Not on the Records: Disasters, Records and Disaster Research
November 1996 (VOL. 14, NO. 3)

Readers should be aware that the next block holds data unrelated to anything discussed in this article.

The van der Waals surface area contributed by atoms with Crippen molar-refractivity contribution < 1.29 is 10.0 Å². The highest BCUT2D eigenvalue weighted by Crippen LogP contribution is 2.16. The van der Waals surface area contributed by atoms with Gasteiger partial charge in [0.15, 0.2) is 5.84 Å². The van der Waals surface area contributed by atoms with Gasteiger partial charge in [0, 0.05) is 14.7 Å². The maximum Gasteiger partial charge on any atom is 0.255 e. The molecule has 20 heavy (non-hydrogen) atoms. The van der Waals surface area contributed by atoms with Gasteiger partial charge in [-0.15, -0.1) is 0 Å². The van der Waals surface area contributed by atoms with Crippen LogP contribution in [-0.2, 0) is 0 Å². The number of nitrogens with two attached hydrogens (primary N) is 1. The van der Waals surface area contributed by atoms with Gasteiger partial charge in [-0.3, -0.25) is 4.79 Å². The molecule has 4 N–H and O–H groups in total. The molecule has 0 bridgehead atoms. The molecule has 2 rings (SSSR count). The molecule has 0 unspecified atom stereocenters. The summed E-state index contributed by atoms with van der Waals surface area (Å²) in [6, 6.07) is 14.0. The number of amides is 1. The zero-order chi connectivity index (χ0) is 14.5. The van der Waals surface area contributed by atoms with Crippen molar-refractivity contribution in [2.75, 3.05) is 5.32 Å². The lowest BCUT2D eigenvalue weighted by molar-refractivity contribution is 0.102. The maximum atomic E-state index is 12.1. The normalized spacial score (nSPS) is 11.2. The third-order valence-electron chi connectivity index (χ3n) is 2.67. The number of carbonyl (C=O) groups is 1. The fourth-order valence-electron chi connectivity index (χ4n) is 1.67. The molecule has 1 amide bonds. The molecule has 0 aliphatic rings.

It is conventional wisdom that record keeping falls apart in disasters. Yet that is not documented in the research world. Drabek’s (1986) exhaustive review of empirical studies has no reference to records. Quarantelli’s (1983) work focused on a narrow subset of records: medical records in mass casualty situations. There are, in fact, problems with records and disasters. Some records which would be useful have never been made. Others are lost or damaged, inadequate or inaccurate. Even backups may not be available. There is also a problem with toxicity. The increasing links between humans and toxic events raise issues about the safety of records after an incident. This paper explores the types of records that would be useful to have about disasters and looks at how they should, or could, be created. Attention is also given to the question of records research strategies, as a means for- among other things- tapping the knowledge of disaster research pioneers before their information is lost.